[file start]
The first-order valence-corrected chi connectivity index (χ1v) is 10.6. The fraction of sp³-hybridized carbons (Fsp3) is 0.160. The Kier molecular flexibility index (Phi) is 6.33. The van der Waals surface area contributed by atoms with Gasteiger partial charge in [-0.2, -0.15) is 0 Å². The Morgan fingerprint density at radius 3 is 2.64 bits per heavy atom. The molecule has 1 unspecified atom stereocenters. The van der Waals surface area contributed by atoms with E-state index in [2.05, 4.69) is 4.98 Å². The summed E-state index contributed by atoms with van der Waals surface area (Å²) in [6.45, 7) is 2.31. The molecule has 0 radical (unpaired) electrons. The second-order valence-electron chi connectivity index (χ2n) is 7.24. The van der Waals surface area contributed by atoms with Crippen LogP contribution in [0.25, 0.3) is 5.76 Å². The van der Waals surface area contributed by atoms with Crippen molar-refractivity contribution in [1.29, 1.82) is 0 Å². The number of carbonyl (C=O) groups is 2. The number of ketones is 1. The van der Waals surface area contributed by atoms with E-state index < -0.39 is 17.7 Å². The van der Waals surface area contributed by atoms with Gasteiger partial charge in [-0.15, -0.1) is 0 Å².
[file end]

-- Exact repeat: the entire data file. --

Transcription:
The first-order valence-corrected chi connectivity index (χ1v) is 10.6. The fraction of sp³-hybridized carbons (Fsp3) is 0.160. The Kier molecular flexibility index (Phi) is 6.33. The van der Waals surface area contributed by atoms with Gasteiger partial charge in [-0.2, -0.15) is 0 Å². The Morgan fingerprint density at radius 3 is 2.64 bits per heavy atom. The molecule has 1 unspecified atom stereocenters. The van der Waals surface area contributed by atoms with E-state index in [2.05, 4.69) is 4.98 Å². The summed E-state index contributed by atoms with van der Waals surface area (Å²) in [6.45, 7) is 2.31. The molecule has 0 radical (unpaired) electrons. The second-order valence-electron chi connectivity index (χ2n) is 7.24. The van der Waals surface area contributed by atoms with Crippen LogP contribution in [0.25, 0.3) is 5.76 Å². The van der Waals surface area contributed by atoms with Crippen molar-refractivity contribution in [1.29, 1.82) is 0 Å². The number of carbonyl (C=O) groups is 2. The number of ketones is 1. The van der Waals surface area contributed by atoms with E-state index < -0.39 is 17.7 Å². The van der Waals surface area contributed by atoms with Gasteiger partial charge in [-0.15, -0.1) is 0 Å².